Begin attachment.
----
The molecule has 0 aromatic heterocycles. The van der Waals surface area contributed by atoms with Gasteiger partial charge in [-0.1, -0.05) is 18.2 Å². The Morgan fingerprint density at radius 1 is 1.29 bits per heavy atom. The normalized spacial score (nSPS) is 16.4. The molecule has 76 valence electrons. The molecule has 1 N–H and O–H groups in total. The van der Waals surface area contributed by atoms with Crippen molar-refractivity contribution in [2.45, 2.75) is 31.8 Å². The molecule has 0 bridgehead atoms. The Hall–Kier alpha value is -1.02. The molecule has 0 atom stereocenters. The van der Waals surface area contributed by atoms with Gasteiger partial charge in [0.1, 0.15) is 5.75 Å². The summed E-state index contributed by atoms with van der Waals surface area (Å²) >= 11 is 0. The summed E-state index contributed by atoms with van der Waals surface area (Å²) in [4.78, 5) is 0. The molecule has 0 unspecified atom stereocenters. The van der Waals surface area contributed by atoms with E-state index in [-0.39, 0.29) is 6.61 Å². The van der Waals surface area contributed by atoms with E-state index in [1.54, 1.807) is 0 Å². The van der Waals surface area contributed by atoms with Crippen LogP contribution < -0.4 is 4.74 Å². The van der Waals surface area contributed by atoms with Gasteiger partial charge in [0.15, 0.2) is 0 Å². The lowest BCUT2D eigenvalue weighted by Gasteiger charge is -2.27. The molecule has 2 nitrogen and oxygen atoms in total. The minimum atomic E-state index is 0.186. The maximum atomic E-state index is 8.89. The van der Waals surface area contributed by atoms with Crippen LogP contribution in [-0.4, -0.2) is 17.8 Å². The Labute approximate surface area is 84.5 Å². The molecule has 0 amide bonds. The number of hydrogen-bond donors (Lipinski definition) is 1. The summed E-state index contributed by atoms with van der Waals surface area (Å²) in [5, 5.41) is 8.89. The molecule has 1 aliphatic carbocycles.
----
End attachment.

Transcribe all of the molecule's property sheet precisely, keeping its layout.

The molecule has 0 aromatic heterocycles. The van der Waals surface area contributed by atoms with Gasteiger partial charge in [-0.1, -0.05) is 18.2 Å². The Morgan fingerprint density at radius 1 is 1.29 bits per heavy atom. The normalized spacial score (nSPS) is 16.4. The molecule has 76 valence electrons. The molecule has 1 N–H and O–H groups in total. The van der Waals surface area contributed by atoms with Crippen molar-refractivity contribution in [2.45, 2.75) is 31.8 Å². The molecule has 0 bridgehead atoms. The Hall–Kier alpha value is -1.02. The molecule has 0 atom stereocenters. The van der Waals surface area contributed by atoms with Gasteiger partial charge in [0.1, 0.15) is 5.75 Å². The summed E-state index contributed by atoms with van der Waals surface area (Å²) >= 11 is 0. The summed E-state index contributed by atoms with van der Waals surface area (Å²) in [4.78, 5) is 0. The molecule has 0 unspecified atom stereocenters. The van der Waals surface area contributed by atoms with E-state index in [-0.39, 0.29) is 6.61 Å². The van der Waals surface area contributed by atoms with E-state index in [1.54, 1.807) is 0 Å². The van der Waals surface area contributed by atoms with Crippen LogP contribution < -0.4 is 4.74 Å². The van der Waals surface area contributed by atoms with Gasteiger partial charge in [0.15, 0.2) is 0 Å². The lowest BCUT2D eigenvalue weighted by Gasteiger charge is -2.27. The molecule has 2 nitrogen and oxygen atoms in total. The minimum atomic E-state index is 0.186. The maximum atomic E-state index is 8.89. The van der Waals surface area contributed by atoms with Crippen LogP contribution in [-0.4, -0.2) is 17.8 Å². The Labute approximate surface area is 84.5 Å². The molecule has 0 amide bonds. The number of hydrogen-bond donors (Lipinski definition) is 1. The summed E-state index contributed by atoms with van der Waals surface area (Å²) in [5, 5.41) is 8.89. The molecule has 1 aliphatic carbocycles.